Singapore’s long-serving Prime Minister, Lee Hsien Loong, and his deputy, Lawrence Wong, are reportedly facing increasing scrutiny over the fallout from the collapse of FTX.
Temasek insists it exercised due diligence in FTX investment
This week, the two are set to answer several parliamentary questions relating to losses suffered by Singaporean retail investors in Sam Bankman-Fried’s crypto empire. Loong and his deputy will also face questions over the due diligence undertaken by Temasek Holdings. This state-owned investor recently wrote off $275 million it had put into the collapsed crypto exchange.
In a Facebook post over the weekend, former Temasek CEO Ho Ching said, “A loss in what may turn out to be a badly managed company without adult supervision is egg on our face.”
However, she also defended Temasek’s overarching investment strategy, saying that some of its best investment decisions were made “by being contrarian.”
In anticipation of the upcoming grilling by Singapore’s parliament, the state holding company, which oversees a net portfolio worth $294 billion, recently updated an explainer page on its website to say that it undertook several rounds of due diligence into FTX, including an inquiry into the “relationship, preferential treatment, and separation” between FTX and its sister company, Alameda Research. According to the updated information, Temasek was given the necessary confirmation that was deemed contractually binding.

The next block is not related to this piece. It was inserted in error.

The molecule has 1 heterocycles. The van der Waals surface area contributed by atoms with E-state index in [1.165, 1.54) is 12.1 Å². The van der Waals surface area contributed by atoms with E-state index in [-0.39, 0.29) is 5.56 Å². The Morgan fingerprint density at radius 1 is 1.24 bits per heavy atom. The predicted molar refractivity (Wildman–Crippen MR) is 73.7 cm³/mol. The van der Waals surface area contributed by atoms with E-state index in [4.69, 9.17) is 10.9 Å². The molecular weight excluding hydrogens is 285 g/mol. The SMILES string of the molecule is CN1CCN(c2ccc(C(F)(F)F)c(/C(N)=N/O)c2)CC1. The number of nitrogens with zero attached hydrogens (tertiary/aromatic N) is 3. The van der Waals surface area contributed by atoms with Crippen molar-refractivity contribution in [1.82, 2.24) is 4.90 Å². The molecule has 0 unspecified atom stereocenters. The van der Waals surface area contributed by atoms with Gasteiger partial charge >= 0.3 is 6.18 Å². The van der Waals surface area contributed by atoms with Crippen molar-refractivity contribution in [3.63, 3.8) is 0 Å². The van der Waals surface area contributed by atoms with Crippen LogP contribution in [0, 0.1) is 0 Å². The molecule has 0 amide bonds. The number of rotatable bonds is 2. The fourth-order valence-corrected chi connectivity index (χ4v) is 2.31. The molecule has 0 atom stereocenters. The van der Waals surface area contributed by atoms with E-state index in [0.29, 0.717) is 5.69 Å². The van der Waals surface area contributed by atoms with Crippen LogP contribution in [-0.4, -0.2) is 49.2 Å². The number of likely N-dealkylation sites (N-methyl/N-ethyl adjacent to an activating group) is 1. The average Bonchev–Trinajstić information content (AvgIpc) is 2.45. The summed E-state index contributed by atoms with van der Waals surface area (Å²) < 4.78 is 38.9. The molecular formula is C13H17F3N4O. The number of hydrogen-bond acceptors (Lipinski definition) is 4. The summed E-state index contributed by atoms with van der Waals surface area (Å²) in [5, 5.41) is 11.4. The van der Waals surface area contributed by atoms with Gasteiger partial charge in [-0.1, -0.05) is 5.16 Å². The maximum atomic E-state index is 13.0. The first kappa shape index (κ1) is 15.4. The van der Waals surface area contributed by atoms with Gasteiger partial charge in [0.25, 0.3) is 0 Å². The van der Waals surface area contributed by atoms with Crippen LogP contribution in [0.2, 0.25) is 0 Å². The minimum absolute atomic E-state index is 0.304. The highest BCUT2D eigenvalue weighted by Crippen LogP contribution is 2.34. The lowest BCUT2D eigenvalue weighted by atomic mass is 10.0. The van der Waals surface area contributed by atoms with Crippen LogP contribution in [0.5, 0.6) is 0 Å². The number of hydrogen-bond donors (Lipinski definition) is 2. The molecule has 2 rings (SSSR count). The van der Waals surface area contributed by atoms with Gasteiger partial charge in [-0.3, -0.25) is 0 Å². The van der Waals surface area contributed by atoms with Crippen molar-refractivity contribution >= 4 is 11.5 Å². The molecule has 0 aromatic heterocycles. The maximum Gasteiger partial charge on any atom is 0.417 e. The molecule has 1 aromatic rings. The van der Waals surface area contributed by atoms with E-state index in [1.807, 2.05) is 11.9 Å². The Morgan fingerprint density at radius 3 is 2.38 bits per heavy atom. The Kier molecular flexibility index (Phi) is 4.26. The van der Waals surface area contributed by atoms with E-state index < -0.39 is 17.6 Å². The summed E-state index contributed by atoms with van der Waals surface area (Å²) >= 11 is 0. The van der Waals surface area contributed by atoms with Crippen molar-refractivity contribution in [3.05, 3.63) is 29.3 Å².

Singapore retreats from retail crypto market
Singapore has long positioned itself as a global financial hub and one of the most welcoming jurisdictions for crypto. But in October, signs began emerging that the city-state was retreating from the retail crypto sector when it signaled that it would impose new consumer restrictions.
The Monetary Authority of Singapore (MAS) published a consultation paper outlining several proposals for protecting Singaporeans against the unpredictable crypto industry. Some proposals included banning retail investors from borrowing funds to buy crypto and stopping crypto platforms from using funds deposited by retail investors for staking or lending to generate yield.
The country’s rethink on crypto was informed by the recent blowups of digital asset platforms, including Hodlnaut, Three Arrows Capital (3AC), Voyager, and Celsius.
Dubai finds itself in the eye of the storm
Singapore isn’t the only city-state grappling with the aftershocks of FTX’s collapse. Dubai, which has been working to attract the biggest crypto companies in the world with crypto-friendly policies, had earlier granted FTX an operating license through its Virtual Assets Regulatory Authority (VARA).
According to Dubai World Trade Center Authority director-general Helal Al Marri, the move came after a rigorous evaluation process. But with FTX going bust and Sam Bankman-Fried the subject of several investigations, officials have sought to distance themselves from that decision, even going as far as revoking the two-month old license.